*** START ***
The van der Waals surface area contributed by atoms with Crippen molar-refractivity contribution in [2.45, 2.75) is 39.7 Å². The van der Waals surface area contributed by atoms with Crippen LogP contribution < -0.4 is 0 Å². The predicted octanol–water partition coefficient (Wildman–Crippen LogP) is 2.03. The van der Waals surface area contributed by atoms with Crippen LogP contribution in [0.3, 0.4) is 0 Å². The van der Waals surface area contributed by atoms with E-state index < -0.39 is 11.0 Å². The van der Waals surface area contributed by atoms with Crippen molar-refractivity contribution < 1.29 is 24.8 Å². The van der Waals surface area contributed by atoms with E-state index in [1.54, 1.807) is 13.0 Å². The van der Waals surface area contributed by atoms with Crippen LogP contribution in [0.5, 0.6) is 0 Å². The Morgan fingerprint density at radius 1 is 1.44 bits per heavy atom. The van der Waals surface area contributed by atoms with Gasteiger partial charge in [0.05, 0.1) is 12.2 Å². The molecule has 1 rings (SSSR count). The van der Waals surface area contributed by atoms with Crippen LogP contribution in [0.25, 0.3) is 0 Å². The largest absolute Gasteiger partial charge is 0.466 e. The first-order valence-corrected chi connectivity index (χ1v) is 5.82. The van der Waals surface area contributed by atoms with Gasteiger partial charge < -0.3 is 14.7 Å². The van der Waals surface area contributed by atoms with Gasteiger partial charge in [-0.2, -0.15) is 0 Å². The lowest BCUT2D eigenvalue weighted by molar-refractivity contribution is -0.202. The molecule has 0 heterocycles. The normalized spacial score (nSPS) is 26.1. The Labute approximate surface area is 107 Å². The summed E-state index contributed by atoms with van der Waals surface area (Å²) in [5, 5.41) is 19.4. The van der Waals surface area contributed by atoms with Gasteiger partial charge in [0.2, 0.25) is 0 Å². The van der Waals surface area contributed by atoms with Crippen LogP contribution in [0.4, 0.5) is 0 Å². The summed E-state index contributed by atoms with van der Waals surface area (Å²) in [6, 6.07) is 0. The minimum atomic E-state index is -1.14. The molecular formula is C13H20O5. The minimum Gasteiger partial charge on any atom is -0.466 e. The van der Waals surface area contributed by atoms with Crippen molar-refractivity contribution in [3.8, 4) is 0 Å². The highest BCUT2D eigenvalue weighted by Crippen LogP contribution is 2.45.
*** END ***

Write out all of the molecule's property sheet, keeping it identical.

The van der Waals surface area contributed by atoms with Crippen molar-refractivity contribution in [2.45, 2.75) is 39.7 Å². The van der Waals surface area contributed by atoms with Crippen LogP contribution < -0.4 is 0 Å². The predicted octanol–water partition coefficient (Wildman–Crippen LogP) is 2.03. The van der Waals surface area contributed by atoms with Crippen LogP contribution in [0.3, 0.4) is 0 Å². The van der Waals surface area contributed by atoms with E-state index < -0.39 is 11.0 Å². The van der Waals surface area contributed by atoms with Crippen molar-refractivity contribution < 1.29 is 24.8 Å². The van der Waals surface area contributed by atoms with E-state index in [1.54, 1.807) is 13.0 Å². The van der Waals surface area contributed by atoms with Crippen LogP contribution in [0.5, 0.6) is 0 Å². The Morgan fingerprint density at radius 1 is 1.44 bits per heavy atom. The van der Waals surface area contributed by atoms with Gasteiger partial charge in [0.05, 0.1) is 12.2 Å². The molecule has 1 rings (SSSR count). The van der Waals surface area contributed by atoms with Crippen LogP contribution in [0.25, 0.3) is 0 Å². The largest absolute Gasteiger partial charge is 0.466 e. The first-order valence-corrected chi connectivity index (χ1v) is 5.82. The van der Waals surface area contributed by atoms with Gasteiger partial charge < -0.3 is 14.7 Å². The van der Waals surface area contributed by atoms with Gasteiger partial charge in [-0.2, -0.15) is 0 Å². The lowest BCUT2D eigenvalue weighted by molar-refractivity contribution is -0.202. The molecule has 0 heterocycles. The normalized spacial score (nSPS) is 26.1. The Labute approximate surface area is 107 Å². The summed E-state index contributed by atoms with van der Waals surface area (Å²) in [5, 5.41) is 19.4. The van der Waals surface area contributed by atoms with Gasteiger partial charge in [0.2, 0.25) is 0 Å². The van der Waals surface area contributed by atoms with Crippen LogP contribution in [0.4, 0.5) is 0 Å². The summed E-state index contributed by atoms with van der Waals surface area (Å²) in [6, 6.07) is 0. The minimum atomic E-state index is -1.14. The molecular formula is C13H20O5. The minimum Gasteiger partial charge on any atom is -0.466 e. The van der Waals surface area contributed by atoms with Crippen molar-refractivity contribution in [3.8, 4) is 0 Å². The highest BCUT2D eigenvalue weighted by Crippen LogP contribution is 2.45.